As Davey Johnson described the quick-burst offensive attack his Nationals broke out Wednesday night in a 5-1 victory over Cliff Lee and the Phillies, the veteran manager noted the good vibe he got watching his guys hit in the cage some five hours earlier.

"I really like the way we took BP today," Johnson said. "We were real aggressive in BP, and we took it into the game. It was great."

Wait, how do would one even attempt to not be aggressive in batting practice?

"There's a big difference," Johnson insisted. "Sometimes we come into batting practice and we look like we try to hit everything to right field. Today we were hitting everything on the rooftops in left. We knew who was out there, and we knew he was gonna come in on us, throw the fastball and come at us. The guys approached him that way, and that was a great way to approach him."

Whether the Nationals' late-afternoon BP session had anything to do with their mid-evening thumping of Lee remains up for debate. Connection or not, they did clearly have a plan of attack against the Phillies left-hander.

There's no better strike-thrower in baseball than Lee, so the Nationals decided to turn the tables on him and take advantage of the fact they wouldn't have to reach for any pitch he threw all night. Only 12 of Lee's offerings over seven innings were balls, so the Nationals went up there swinging and managed to inflict some damage in the process.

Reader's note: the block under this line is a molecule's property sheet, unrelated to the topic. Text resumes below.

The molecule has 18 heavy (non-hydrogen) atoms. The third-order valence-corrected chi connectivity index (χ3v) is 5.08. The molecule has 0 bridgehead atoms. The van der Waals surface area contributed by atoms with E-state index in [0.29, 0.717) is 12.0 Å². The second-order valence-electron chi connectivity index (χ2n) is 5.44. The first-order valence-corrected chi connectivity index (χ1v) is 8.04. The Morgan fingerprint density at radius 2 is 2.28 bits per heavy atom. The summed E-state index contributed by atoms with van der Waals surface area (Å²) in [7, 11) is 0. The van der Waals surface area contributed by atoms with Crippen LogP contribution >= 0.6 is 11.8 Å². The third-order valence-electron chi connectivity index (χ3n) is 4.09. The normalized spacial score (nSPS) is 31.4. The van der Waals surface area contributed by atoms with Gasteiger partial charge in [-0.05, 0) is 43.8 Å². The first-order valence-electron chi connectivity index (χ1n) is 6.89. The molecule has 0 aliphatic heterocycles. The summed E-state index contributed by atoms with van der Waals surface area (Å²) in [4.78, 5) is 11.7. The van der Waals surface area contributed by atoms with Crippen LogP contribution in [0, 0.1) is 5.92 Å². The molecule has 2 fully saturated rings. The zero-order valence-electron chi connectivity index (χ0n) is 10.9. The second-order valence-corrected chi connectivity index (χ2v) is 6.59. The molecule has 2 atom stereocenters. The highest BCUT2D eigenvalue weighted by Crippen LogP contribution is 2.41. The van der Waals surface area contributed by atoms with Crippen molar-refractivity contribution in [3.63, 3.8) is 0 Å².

Four different players homered in a span of eight batters in the fifth and sixth innings: Anthony Rendon, Wilson Ramos, Ryan Zimmerman and Jayson Werth. Rendon and Zimmerman each homered on 0-2 pitches.

"I guess that's what his repertoire is," Rendon said. "He likes to go after hitters. He likes to challenge hitters. He understands when we hit the ball, there's a better chance we're not going to get a hit than get a hit. He uses to it his advantage."

Except there's no defense for a ball that clears the outfield fence, so there was nothing Lee could do on those four home runs but watch members of the Nationals circle the bases.

"Those kind of pitchers like to throw strikes a lot," Ramos said. "They're natural to throw strikes, so [they] want to get ahead and then use their breaking ball. We attack early, and that's the point we have to do every time. Those pitchers like that, they're aggressive with us. We have to be aggressive with them."